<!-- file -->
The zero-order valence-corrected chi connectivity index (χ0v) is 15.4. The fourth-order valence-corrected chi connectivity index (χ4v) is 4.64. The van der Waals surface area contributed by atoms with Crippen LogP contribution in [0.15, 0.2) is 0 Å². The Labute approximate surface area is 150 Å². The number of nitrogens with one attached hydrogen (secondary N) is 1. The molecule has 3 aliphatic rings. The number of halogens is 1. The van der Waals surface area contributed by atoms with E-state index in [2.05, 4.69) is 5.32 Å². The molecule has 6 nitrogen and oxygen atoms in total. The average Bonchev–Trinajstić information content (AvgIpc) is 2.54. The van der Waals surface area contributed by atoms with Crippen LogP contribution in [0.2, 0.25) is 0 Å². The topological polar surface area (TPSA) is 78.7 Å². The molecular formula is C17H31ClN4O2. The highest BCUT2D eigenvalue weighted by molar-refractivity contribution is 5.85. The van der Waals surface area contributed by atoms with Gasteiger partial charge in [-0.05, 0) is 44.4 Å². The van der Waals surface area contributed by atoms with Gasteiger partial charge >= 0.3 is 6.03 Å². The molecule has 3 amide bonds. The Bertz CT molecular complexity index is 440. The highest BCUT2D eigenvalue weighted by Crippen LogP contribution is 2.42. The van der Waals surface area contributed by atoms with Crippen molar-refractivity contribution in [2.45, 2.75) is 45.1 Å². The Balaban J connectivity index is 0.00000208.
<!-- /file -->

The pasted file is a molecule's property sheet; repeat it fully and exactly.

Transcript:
The zero-order valence-corrected chi connectivity index (χ0v) is 15.4. The fourth-order valence-corrected chi connectivity index (χ4v) is 4.64. The van der Waals surface area contributed by atoms with Crippen LogP contribution in [0.15, 0.2) is 0 Å². The Labute approximate surface area is 150 Å². The number of nitrogens with one attached hydrogen (secondary N) is 1. The molecule has 3 aliphatic rings. The number of halogens is 1. The van der Waals surface area contributed by atoms with E-state index in [2.05, 4.69) is 5.32 Å². The molecule has 6 nitrogen and oxygen atoms in total. The average Bonchev–Trinajstić information content (AvgIpc) is 2.54. The van der Waals surface area contributed by atoms with Crippen LogP contribution in [0.2, 0.25) is 0 Å². The topological polar surface area (TPSA) is 78.7 Å². The molecular formula is C17H31ClN4O2. The highest BCUT2D eigenvalue weighted by molar-refractivity contribution is 5.85. The van der Waals surface area contributed by atoms with Gasteiger partial charge in [-0.05, 0) is 44.4 Å². The van der Waals surface area contributed by atoms with Gasteiger partial charge >= 0.3 is 6.03 Å². The molecule has 3 amide bonds. The Bertz CT molecular complexity index is 440. The highest BCUT2D eigenvalue weighted by Crippen LogP contribution is 2.42. The van der Waals surface area contributed by atoms with Crippen molar-refractivity contribution in [2.45, 2.75) is 45.1 Å². The Balaban J connectivity index is 0.00000208.